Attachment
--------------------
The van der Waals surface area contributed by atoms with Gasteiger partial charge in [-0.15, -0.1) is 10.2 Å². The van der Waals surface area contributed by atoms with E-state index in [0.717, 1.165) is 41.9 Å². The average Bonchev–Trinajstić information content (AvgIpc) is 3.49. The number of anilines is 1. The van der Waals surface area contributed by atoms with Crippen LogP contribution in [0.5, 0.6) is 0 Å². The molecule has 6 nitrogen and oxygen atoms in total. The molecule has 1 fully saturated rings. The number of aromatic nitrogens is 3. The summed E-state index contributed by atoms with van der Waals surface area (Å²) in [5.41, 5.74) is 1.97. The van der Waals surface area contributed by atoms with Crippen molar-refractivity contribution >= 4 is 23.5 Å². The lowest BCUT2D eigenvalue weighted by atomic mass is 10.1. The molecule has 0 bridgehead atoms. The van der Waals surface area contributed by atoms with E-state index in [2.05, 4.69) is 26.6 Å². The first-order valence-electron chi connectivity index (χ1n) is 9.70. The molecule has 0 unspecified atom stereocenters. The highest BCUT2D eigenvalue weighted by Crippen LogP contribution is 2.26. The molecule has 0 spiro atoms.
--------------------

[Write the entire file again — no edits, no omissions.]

The van der Waals surface area contributed by atoms with Gasteiger partial charge in [-0.15, -0.1) is 10.2 Å². The van der Waals surface area contributed by atoms with E-state index in [0.717, 1.165) is 41.9 Å². The average Bonchev–Trinajstić information content (AvgIpc) is 3.49. The number of anilines is 1. The van der Waals surface area contributed by atoms with Crippen LogP contribution in [0.5, 0.6) is 0 Å². The molecule has 6 nitrogen and oxygen atoms in total. The molecule has 1 fully saturated rings. The number of aromatic nitrogens is 3. The summed E-state index contributed by atoms with van der Waals surface area (Å²) in [5.41, 5.74) is 1.97. The van der Waals surface area contributed by atoms with Crippen molar-refractivity contribution >= 4 is 23.5 Å². The lowest BCUT2D eigenvalue weighted by atomic mass is 10.1. The molecule has 0 bridgehead atoms. The van der Waals surface area contributed by atoms with E-state index in [2.05, 4.69) is 26.6 Å². The first-order valence-electron chi connectivity index (χ1n) is 9.70. The molecule has 0 unspecified atom stereocenters. The highest BCUT2D eigenvalue weighted by Crippen LogP contribution is 2.26. The molecule has 0 spiro atoms.